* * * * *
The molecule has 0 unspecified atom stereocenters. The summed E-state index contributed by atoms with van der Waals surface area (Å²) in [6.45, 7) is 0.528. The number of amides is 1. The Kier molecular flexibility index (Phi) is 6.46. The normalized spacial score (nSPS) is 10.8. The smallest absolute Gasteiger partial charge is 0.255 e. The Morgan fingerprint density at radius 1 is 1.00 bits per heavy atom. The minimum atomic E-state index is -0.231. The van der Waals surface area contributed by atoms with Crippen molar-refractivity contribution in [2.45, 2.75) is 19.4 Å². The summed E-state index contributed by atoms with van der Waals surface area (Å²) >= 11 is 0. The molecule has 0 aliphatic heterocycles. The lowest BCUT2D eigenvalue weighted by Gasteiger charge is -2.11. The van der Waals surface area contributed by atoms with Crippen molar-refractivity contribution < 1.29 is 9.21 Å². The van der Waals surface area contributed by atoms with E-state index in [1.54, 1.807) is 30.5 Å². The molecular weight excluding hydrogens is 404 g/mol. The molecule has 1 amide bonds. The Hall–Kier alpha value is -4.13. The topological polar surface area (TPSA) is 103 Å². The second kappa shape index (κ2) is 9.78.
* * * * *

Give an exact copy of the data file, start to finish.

The molecule has 0 unspecified atom stereocenters. The summed E-state index contributed by atoms with van der Waals surface area (Å²) in [6.45, 7) is 0.528. The number of amides is 1. The Kier molecular flexibility index (Phi) is 6.46. The normalized spacial score (nSPS) is 10.8. The smallest absolute Gasteiger partial charge is 0.255 e. The Morgan fingerprint density at radius 1 is 1.00 bits per heavy atom. The minimum atomic E-state index is -0.231. The van der Waals surface area contributed by atoms with Crippen molar-refractivity contribution in [2.45, 2.75) is 19.4 Å². The summed E-state index contributed by atoms with van der Waals surface area (Å²) >= 11 is 0. The molecule has 0 aliphatic heterocycles. The lowest BCUT2D eigenvalue weighted by Gasteiger charge is -2.11. The van der Waals surface area contributed by atoms with Crippen molar-refractivity contribution < 1.29 is 9.21 Å². The van der Waals surface area contributed by atoms with E-state index in [1.54, 1.807) is 30.5 Å². The molecular weight excluding hydrogens is 404 g/mol. The molecule has 1 amide bonds. The Hall–Kier alpha value is -4.13. The topological polar surface area (TPSA) is 103 Å². The second kappa shape index (κ2) is 9.78.